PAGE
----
Herman Cain’s ’999 Plan’ Looks a Lot Like Sim City’s 999 Plan – Techland – TIME.com

Presidential hopeful Herman Cain has jumped to the top of Republican polls thanks to a bold tax scheme called the “999 Plan.” But it’d be even bolder if Sim City hadn’t come up with the idea eight years ago.

The 999 Plan would impose a nine percent corporate tax rate, a nine percent income tax rate and a national sales tax of nine percent. Those are the exact same rates used by 2004’s Sim City for industrial, residential and commercial taxes, the Huffington Post points out.

While it’s possible that Cain’s simple and memorable tax plan drew inspiration from his years as chairman and CEO of Godfather’s Pizza, there’s no denying that Sim City 4 had the idea first.

via Herman Cain’s ’999 Plan’ Looks a Lot Like Sim City’s 999 Plan – Techland – TIME.com.

Letterman just did a nice little bit on this one (I’ll try and find the link tomorrow).  I’m giving Cain…roughly until the end of October before he fades back into the pack.  Let’s see how this plays out…

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What happens when that hard-working girl graduates college…

Wall Street’s long occupation of the middle class http://mobile.reuters.com/article/idUS234130118420111013?irpc=932

She commuted to the protests, she said, while holding down two part-time jobs. She lived at home and helped her schoolteacher mother, who also worked two jobs, support her jobless, 60-year-old father. She asked to be identified only by her middle name –Susan –because she feared her bosses would fire her for attending protests. She didn’t talk of revolution.

She talked of correction. “Like any great nation and country, there are also hitches in the plan,” she told me. “And things that need to be changed.” Corporate America has gained the upper hand on the American middle class, she told me. A year after graduating from college, she was working as a part-time manager at two different retail chains in New Jersey.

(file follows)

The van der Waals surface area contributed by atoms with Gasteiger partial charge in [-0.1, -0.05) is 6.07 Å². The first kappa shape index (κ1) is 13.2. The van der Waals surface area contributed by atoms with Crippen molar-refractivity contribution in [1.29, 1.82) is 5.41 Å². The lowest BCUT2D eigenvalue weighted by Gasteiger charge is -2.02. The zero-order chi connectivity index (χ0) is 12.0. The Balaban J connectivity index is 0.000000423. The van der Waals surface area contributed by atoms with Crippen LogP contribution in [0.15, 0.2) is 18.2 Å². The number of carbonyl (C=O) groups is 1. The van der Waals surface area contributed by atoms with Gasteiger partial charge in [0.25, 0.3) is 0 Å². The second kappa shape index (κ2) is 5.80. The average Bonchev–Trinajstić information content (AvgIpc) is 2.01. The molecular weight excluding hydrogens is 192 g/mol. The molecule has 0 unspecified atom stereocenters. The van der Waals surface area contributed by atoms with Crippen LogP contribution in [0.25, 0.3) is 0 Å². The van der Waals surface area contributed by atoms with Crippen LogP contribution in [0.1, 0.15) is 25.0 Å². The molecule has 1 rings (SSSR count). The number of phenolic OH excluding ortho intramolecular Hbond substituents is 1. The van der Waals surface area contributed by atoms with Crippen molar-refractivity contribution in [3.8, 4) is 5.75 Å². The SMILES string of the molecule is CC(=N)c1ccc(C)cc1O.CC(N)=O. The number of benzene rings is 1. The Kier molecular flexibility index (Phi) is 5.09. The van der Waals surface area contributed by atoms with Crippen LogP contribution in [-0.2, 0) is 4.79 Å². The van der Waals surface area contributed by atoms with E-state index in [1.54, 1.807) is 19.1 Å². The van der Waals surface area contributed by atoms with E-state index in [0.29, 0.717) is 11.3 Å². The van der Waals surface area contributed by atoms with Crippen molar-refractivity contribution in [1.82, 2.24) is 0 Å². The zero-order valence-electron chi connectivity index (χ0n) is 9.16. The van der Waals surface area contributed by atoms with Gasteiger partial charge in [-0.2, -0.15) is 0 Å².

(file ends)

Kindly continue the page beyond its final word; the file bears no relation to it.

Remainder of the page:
The companies use part-time managers, she said, so they don’t have to pay benefits. “It’s their policy,” she said, “which is why I’m here.”

The sad part here is that the MBA who came up with these b.s. policies got a raise and promoted.

UPDATE:  The title reference is to this young lady.

What do you do at the end of the game of Monopoly?

“cause that’s where we’re at, economically speaking.  Here’s the charts…

So, what are the protesters so upset about, really?

Do they have legitimate gripes?

To answer the latter question first, yes, they do.

They have very legitimate gripes.

And if America cannot figure out a way to address these gripes, the country will likely become increasingly “de-stabilized,” as sociologists might say. And in that scenario, the current protests will likely be only the beginning.

The problem in a nutshell is this: Inequality in this country has hit a level that has been seen only once in the nation’s history—at the end of the 1920s. Unemployment has also reached a level that has been seen only once since the Great Depression.

In other words, in the never-ending tug-of-war between “labor” and “capital,” there has rarely—if ever—been a time when “capital” was so clearly winning

[full story with lots of links and charts]

There are three charts I would add to that, and they are ones that motivated me on this subject.   This is the first one, it shows both wealth distribution in the real world in the U.S. and wealth distribution in the confused bizarro-world that is U.S. popular opinion  The second one I would add is the one I did back here, it’s the one that shows how public policy fail is a big part of the problem.

The third one I would add to tie together is not done yet, I’ll probably do it this weekend.  It’s the one that ties the two together, and illustrates how public policy for the last 30 years (and especially the last 10) is the proximate cause of the destruction of the middle class that everyone is fretting about so much.